In most representations, Tlaloc has bulging eyes and fangs.  He wears a headdress of feathers from the heron, one of the largest water birds found in the Mexican lake areas.  Tlaloc also wears a garment of clouds and a necklace of jade.  He carries a rattle said to make the sound of thunder and in some artistic representations he is surrounded by lightning bolts.  In addition to bringing rain, Tlaloc also brought fertility to crops and people.  Many ancient Mexican peoples referred to him as “the provider” because crops depended on whether or not he gave the earth valuable rains.  Early Spanish chroniclers noticed the Aztecs’ mix of reverence and fear of the great god Tlaloc.  While the god could bless crops with rain and smile down on the people and give them an abundant harvest, Tlaloc also could be very temperamental.  He had the power to withhold rain and thus cause drought and famine.  He could also punish man through floods, hailstorms and hurricanes.  If a specific person angered him, Tlaloc could aim with precision and strike him down with a lightening bolt.  Tlaloc ruled the fourth layer of heaven called Tlalocan, which the Aztecs described as a place of eternal springtime full of lush green vegetation and flowers.  Tlalocan was the destination of people who died from water-related causes such as by drowning or from water-borne diseases.  Those who died from a long list of specific diseases also went to Tlaloc’s level of heaven after death, included but not limited to, gout, scabies, sores, leprosy and venereal diseases.  The souls of sacrificed children also found eternal rest among the green fields of Tlaloc’s fourth layer of heaven.  Tlaloc was also the lord of the Third Sun, or the third incarnation of the physical universe.  Tlaloc’s rule as the Third Sun ended with a great rain of fire which destroyed the earth and forced the gods to create everything anew, thus ushering in the epoch of the Fourth Sun.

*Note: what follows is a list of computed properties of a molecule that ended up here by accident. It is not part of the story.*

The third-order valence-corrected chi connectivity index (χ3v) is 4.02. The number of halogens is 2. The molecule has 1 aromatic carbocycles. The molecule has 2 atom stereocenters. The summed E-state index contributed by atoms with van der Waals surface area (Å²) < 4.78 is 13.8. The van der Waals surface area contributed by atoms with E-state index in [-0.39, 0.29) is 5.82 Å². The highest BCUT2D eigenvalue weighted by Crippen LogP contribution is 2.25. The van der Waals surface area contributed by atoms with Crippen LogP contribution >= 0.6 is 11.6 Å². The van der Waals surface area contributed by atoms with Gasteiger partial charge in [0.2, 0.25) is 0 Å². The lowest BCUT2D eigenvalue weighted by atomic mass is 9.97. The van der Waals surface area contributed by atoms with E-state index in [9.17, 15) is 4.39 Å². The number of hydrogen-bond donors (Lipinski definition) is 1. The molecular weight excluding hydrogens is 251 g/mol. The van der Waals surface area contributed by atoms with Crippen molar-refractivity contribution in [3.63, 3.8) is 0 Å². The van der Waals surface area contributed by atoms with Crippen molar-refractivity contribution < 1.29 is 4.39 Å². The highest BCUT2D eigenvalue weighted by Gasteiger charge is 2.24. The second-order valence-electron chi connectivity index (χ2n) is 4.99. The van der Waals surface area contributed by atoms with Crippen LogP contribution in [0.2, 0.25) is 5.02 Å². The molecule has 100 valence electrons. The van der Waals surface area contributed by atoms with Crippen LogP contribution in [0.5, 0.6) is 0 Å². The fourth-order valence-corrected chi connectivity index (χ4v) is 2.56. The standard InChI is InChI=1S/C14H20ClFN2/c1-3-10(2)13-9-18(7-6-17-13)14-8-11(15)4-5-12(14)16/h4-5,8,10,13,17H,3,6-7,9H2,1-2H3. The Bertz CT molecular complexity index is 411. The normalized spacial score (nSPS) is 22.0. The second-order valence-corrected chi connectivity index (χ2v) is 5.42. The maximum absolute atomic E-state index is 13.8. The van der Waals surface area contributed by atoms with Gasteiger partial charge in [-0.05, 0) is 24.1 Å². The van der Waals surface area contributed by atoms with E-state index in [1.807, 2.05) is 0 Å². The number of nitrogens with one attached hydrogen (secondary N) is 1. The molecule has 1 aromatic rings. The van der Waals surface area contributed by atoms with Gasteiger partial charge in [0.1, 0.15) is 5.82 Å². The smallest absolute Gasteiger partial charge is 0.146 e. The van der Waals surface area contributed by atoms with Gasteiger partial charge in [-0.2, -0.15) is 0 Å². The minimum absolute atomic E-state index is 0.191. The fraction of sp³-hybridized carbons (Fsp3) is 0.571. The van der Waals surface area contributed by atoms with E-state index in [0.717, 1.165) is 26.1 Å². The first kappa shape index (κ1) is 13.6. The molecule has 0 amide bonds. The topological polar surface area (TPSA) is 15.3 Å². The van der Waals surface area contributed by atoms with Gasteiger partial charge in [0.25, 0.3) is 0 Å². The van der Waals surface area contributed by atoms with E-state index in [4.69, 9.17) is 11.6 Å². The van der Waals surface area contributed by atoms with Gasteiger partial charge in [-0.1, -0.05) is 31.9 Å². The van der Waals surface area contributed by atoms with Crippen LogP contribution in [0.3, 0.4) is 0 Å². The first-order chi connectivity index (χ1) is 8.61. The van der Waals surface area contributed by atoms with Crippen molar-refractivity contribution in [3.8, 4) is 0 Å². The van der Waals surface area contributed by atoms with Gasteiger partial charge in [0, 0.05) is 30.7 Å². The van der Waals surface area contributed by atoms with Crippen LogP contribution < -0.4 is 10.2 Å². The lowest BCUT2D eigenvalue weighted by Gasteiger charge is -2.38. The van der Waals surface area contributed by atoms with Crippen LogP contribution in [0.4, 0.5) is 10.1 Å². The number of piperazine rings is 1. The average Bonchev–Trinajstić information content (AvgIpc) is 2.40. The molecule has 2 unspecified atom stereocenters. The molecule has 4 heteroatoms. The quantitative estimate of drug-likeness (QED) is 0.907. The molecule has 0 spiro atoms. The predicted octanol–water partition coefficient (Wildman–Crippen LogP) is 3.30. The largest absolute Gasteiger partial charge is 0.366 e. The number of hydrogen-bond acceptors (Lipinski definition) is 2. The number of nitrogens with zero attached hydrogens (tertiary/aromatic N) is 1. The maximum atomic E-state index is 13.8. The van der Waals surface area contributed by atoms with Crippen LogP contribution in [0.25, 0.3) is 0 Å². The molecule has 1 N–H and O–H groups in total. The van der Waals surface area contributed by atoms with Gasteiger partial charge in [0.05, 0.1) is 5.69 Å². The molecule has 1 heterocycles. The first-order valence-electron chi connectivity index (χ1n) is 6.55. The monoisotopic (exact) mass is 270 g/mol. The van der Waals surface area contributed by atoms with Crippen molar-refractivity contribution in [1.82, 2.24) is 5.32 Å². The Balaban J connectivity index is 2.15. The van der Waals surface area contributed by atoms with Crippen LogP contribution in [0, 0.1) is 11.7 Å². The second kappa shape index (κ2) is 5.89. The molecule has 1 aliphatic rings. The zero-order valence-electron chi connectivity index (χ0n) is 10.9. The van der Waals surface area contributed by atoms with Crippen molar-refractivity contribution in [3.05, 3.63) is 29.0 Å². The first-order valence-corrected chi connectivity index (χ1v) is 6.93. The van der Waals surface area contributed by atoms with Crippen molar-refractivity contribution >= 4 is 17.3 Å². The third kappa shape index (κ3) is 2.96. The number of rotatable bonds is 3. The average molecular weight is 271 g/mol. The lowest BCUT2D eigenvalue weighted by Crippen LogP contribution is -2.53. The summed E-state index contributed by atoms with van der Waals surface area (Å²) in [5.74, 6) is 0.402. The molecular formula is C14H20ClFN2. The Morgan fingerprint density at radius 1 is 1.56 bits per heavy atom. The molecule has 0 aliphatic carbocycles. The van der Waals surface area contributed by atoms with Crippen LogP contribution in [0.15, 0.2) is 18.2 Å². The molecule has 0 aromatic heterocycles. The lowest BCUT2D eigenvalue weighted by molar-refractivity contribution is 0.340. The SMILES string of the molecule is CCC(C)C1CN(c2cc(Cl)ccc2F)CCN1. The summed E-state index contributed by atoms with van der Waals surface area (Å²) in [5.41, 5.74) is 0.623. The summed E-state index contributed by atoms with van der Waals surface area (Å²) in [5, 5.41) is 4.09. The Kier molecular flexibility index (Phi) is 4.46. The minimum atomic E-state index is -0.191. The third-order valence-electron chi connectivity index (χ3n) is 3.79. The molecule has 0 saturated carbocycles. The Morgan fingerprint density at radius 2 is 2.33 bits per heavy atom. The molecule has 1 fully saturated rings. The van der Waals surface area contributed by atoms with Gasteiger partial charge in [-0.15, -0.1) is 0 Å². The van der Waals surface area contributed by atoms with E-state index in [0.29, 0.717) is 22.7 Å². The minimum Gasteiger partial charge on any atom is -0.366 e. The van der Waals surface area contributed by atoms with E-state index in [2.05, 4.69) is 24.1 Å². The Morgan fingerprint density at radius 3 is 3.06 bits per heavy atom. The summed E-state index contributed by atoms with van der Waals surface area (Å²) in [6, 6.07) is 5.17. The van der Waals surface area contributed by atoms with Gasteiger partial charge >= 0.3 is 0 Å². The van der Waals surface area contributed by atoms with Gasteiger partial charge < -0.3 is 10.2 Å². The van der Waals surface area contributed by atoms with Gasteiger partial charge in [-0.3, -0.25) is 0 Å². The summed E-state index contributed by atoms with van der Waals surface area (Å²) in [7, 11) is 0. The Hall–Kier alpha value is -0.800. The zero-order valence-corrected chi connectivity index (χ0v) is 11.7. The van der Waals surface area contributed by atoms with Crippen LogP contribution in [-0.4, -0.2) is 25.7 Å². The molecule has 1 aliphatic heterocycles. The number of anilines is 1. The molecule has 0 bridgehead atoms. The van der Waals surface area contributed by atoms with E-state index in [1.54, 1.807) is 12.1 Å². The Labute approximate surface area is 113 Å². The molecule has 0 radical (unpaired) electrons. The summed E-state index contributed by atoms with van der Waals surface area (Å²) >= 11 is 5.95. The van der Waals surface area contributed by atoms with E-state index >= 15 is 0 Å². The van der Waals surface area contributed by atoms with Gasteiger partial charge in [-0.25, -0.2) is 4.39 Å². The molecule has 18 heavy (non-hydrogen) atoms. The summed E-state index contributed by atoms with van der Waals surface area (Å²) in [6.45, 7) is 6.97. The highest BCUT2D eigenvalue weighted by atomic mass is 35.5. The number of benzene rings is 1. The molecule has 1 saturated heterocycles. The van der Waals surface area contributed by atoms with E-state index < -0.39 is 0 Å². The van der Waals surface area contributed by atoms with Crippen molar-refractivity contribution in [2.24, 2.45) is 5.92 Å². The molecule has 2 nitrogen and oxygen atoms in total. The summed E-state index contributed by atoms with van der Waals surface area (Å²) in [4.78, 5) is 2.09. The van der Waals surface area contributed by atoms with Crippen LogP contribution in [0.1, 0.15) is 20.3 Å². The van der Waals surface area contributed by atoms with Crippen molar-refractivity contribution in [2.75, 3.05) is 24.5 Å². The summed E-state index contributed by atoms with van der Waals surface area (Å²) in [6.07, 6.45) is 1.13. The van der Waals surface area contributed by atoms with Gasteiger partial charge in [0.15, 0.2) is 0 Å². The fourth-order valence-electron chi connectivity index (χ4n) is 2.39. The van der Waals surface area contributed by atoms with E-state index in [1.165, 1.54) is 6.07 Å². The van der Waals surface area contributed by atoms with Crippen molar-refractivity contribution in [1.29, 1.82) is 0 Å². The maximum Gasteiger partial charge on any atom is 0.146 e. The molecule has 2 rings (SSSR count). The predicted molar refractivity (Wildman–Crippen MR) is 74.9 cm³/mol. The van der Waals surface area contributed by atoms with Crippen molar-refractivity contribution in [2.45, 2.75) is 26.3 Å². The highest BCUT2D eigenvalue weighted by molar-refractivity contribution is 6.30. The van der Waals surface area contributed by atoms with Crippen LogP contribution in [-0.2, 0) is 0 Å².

As previously mentioned, Tlaloc played a major role in the pantheon of Aztec gods.  Some sources claim that Tlaloc was the son of the principal creator god, Ometeotl.  Most other sources at least put Tlaloc alongside Ometeotl in the earliest days of creation, dwelling with him in his paradise.  Tlaloc’s first wife was Xochiquetzal, the beautiful goddess of youth and fertility.  After the god Xipe Totec stole Xochiquetzal away from him, Tlaloc then married the minor water goddess Chalchiuhtlicue.  The goddess helped Tlaloc, when broken down into his four aspects, to control the weather and water-related activities on earth.  The Aztecs called four aspects of Tlaloc the Tlaloque, and each Tlaloque served a specific purpose.  In English, the Tlaloque were the Western Rain, the Southern Rain, the Eastern Rain and the Northern Rain.  The Western Rain, often depicted in red in illustrations, created the autumn rain.  The Southern Rain, usually colored in green, created growth and plenty during the summer months.  The Eastern Rain was responsible for the light rains of the springtime.  The Aztecs represented this Tlaloque as the golden-colored Tlaloc.  The Northern Rain aspect of Tlaloc created powerful storms, floods, hurricanes, hail and snow.  This was the most feared Tlaloque and was revered as a destructive aspect of Tlaloc.